As he related this story at the conference, he said there was something about the hardness in her face, the tragedy of her young life, that it touched him to the point where he began to weep while he was praying before her. Tears actually ran down his cheeks. Finally, he got so choked up in his praying, he couldn’t carry on any more. He had to stop. After he recovered himself enough to speak, he turned to her and said, “Alright, you can go now.” Do you know what she said? Her reply was wonderful. She said, “No, I won’t go. You can preach to me now. No man has ever cried for me before.”
I ask the question: Is there anybody for whom you have ever cried because of the tragedy of their life and who is going to perish eternally? Is there anybody whom you know in that condition that has touched you so deeply that you have been moved to that level? The Lord Jesus Christ wept over Jerusalem. Is there no city for which you can weep? The sins of the city should be crying out for compassion from Christian people. Can’t you weep for Philadelphia, or New York, or San Francisco, or London, or whatever great city it may be? The masses are huddled in the cities, perishing for lack of knowledge and without Jesus Christ.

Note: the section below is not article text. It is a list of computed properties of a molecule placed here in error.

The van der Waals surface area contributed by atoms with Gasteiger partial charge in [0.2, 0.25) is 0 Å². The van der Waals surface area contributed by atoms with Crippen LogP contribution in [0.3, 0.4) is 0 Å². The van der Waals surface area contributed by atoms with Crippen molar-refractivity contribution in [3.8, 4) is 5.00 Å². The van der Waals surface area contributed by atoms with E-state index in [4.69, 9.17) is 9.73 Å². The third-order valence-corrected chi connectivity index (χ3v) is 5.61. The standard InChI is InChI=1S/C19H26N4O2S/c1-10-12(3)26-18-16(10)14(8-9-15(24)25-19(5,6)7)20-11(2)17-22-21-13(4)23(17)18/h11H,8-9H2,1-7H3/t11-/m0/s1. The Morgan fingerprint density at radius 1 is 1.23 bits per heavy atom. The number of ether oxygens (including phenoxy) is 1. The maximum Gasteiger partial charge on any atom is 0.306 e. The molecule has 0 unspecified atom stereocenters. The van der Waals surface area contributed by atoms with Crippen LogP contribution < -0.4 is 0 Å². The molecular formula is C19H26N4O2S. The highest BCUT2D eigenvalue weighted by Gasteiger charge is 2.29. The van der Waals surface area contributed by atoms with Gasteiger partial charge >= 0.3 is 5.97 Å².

If you’re not sufficiently drawn to Jesus Christ, so that His Spirit infuses you to this degree that you can weep for a city, isn’t there one person for whom you can weep—one neighbor, one parent, one son, one daughter, one friend, one acquaintance at work, one fellow student, whoever it may be? You see, if you want to be close to the heart of the Master, see him there weeping for the city.
Secondly, I want to apply this by directing a few words to those who are not Christians yet. You may say to me, “No Christian has ever wept for me,” echoing the words of the girl in the story, and that may be quite true. You don’t know that it’s true. Christians often pray in secret for those who are perishing. They unburden their heart before the Lord. There may be many people who have prayed for you with many tears that you don’t know about. But it may be true that no Christian has wept for you. Christians are not always very much like their Master. They will be one day. They want to be. They’re trying to grow in that direction, but they’re far from being like Him yet.